At the Student Government candidate debate Monday night, executive alliance candidates discussed how to make SG more inclusive to students on campus.
Fifteen percent of the student body voted in SG elections last year — something all candidates mentioned during the debate.
Candidates David Maly and Steven Svatek, as well as Xavier Rotnofsky and Rohit Mandalapu, said the number is not high enough. Braydon Jones and Kimia Dargahi said the number reflects the national and statewide election turnout, although they said more can be done to increase voter turnout.
“There are things we need to fix,” Jones said. “Let’s keep in mind that this is a similar problem we’re facing in the United States as well.”
Jones said the national voter turnout is a good indication that student voter turnout is on the right track.
“Fifteen percent of students turned out to vote in last year’s election, as similarly, 17 percent of people voted in national elections and midterms last year,” Jones said. “We’re spot-on.”
Maly and Svatek both said 15 percent was not representative enough of the students on campus.
“Hardly anybody I know has ever participated in Student Government in any way,” Svatek said. “The fact that only  percent voted last year is terrible. I feel like the biggest problem Student Government has is inclusivity.”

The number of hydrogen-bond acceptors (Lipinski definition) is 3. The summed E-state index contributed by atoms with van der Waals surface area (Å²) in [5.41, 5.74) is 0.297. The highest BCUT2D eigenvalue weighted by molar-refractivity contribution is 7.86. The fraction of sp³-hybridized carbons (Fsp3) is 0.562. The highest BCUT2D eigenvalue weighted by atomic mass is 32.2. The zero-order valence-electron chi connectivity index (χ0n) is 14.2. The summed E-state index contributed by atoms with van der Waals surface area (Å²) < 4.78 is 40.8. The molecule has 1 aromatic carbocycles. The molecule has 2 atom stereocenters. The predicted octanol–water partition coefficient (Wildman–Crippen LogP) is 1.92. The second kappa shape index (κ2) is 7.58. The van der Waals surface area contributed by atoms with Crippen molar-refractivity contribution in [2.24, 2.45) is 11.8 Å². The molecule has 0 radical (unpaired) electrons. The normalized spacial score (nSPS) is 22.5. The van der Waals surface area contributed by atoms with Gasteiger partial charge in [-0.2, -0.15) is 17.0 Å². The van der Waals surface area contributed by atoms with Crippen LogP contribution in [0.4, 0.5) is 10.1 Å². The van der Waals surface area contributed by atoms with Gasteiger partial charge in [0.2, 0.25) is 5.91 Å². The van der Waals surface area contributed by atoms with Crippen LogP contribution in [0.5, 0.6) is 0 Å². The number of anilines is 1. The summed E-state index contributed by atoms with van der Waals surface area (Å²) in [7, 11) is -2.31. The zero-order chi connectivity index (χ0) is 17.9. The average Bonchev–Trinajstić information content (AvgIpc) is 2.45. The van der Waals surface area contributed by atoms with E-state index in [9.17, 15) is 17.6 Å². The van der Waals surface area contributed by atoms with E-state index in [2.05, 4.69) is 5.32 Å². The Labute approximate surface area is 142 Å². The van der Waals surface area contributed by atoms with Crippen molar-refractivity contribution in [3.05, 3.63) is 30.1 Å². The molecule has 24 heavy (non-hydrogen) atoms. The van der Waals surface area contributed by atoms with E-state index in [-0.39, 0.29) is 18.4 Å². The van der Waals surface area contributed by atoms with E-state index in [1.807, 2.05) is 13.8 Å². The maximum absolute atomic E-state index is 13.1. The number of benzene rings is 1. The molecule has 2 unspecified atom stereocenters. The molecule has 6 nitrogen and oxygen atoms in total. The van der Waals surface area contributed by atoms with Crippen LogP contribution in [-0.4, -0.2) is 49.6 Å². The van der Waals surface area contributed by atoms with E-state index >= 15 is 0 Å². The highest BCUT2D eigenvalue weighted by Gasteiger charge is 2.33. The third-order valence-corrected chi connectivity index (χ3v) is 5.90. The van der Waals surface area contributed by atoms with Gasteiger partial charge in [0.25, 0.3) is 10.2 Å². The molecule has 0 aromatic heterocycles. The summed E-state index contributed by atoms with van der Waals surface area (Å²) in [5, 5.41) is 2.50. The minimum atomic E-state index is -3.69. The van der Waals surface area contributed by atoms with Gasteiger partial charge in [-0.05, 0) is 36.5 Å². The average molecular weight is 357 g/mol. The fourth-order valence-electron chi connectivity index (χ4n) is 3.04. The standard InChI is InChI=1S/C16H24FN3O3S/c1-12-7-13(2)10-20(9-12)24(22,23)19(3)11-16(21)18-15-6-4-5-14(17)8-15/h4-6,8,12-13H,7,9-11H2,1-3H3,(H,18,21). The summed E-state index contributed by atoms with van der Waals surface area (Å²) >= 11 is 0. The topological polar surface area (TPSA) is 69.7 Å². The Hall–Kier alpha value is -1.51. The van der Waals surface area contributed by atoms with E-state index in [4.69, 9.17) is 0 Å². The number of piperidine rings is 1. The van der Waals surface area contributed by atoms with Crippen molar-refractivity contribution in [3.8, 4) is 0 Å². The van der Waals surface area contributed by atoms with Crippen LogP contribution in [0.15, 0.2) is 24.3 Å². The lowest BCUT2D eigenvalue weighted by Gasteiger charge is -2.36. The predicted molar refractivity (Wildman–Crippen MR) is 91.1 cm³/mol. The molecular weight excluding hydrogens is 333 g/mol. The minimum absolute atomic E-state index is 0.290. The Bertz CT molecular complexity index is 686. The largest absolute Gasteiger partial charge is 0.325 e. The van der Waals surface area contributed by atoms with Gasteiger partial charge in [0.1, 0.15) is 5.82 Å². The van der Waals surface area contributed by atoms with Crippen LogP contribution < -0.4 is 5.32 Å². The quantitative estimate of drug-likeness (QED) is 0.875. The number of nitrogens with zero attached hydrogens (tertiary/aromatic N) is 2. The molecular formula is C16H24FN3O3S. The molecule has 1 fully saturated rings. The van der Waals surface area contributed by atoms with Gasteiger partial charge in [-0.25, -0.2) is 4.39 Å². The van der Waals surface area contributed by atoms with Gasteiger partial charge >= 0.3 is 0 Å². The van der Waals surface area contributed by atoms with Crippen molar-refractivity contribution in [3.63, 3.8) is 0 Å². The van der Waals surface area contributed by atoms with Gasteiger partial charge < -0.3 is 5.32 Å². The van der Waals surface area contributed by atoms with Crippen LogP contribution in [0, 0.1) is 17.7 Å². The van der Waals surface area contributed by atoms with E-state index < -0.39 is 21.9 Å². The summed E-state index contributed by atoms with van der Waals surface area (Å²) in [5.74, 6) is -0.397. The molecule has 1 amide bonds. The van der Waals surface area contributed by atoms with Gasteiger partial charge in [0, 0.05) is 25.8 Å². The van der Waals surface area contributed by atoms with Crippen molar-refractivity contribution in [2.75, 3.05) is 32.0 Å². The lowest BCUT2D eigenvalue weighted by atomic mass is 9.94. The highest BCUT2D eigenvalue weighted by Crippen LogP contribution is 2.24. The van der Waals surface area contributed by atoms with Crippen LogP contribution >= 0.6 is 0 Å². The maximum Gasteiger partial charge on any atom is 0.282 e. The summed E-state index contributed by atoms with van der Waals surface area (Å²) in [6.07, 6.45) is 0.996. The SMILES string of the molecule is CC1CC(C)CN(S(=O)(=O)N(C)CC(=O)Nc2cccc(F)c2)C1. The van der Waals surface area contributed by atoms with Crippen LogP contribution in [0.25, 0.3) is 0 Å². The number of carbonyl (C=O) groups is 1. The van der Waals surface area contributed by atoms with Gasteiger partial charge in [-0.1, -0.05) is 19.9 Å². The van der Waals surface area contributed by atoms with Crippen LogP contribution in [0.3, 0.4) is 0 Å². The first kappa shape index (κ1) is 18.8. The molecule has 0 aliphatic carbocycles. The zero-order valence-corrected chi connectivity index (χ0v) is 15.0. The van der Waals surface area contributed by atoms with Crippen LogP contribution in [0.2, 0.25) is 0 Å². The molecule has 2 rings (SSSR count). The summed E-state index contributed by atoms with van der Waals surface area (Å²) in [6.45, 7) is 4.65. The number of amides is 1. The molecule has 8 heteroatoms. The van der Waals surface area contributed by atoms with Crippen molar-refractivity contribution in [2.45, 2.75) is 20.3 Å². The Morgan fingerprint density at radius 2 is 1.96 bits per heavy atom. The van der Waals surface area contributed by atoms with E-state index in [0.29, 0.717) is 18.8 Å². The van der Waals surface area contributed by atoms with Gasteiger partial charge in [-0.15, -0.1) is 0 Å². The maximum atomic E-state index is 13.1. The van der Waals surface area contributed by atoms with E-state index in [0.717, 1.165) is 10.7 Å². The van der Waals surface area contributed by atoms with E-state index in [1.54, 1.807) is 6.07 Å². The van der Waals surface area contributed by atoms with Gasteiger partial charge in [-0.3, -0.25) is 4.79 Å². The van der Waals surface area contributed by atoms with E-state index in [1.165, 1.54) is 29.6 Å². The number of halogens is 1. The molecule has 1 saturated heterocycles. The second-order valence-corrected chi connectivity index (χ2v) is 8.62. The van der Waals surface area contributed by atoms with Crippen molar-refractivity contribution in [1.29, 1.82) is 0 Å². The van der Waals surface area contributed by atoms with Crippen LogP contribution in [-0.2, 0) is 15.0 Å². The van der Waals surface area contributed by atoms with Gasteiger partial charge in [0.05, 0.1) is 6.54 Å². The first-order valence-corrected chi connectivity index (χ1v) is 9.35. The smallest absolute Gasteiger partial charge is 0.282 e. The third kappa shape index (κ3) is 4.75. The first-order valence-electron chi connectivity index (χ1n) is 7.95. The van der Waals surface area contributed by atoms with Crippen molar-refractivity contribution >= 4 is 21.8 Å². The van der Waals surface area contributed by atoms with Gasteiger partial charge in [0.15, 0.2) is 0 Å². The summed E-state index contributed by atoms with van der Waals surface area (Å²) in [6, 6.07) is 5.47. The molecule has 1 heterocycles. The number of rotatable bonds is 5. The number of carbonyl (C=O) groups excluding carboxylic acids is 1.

Mandalapu said the biggest issue SG faces is “being relevant to 90 percent of the school” and reaching out to smaller student groups.
“You would be wrong if you said Student Government wasn’t heavily [composed of] spirit groups and Greek life — that’s a big demographic group,” Mandalapu said. “I feel like there are times when certain minority groups aren’t reached out to, and they don’t get full representation in Student Government.”
The candidates unanimously agreed that sexual assault awareness needed to be increased on campus.
“There are serious issues with how UT records [assault] incidents,” Maly said. “We need to revamp the system.”
Jones and Dargahi suggested bringing in sexual assault awareness campaigns to UT, using social media and increasing awareness of preexisting campaigns.
“We need to raise awareness about existing sexual assault prevention programs at UT, like Rape Aggression Defense classes,” Jones said.
Mandalapu said UT could implement programs, such as ones similar to AlcoholEdu, to increase sexual assault awareness. AlcoholEdu is an alcohol awareness program all UT students are required to complete before starting at the University.
Voting begins March 4 and ends March 5.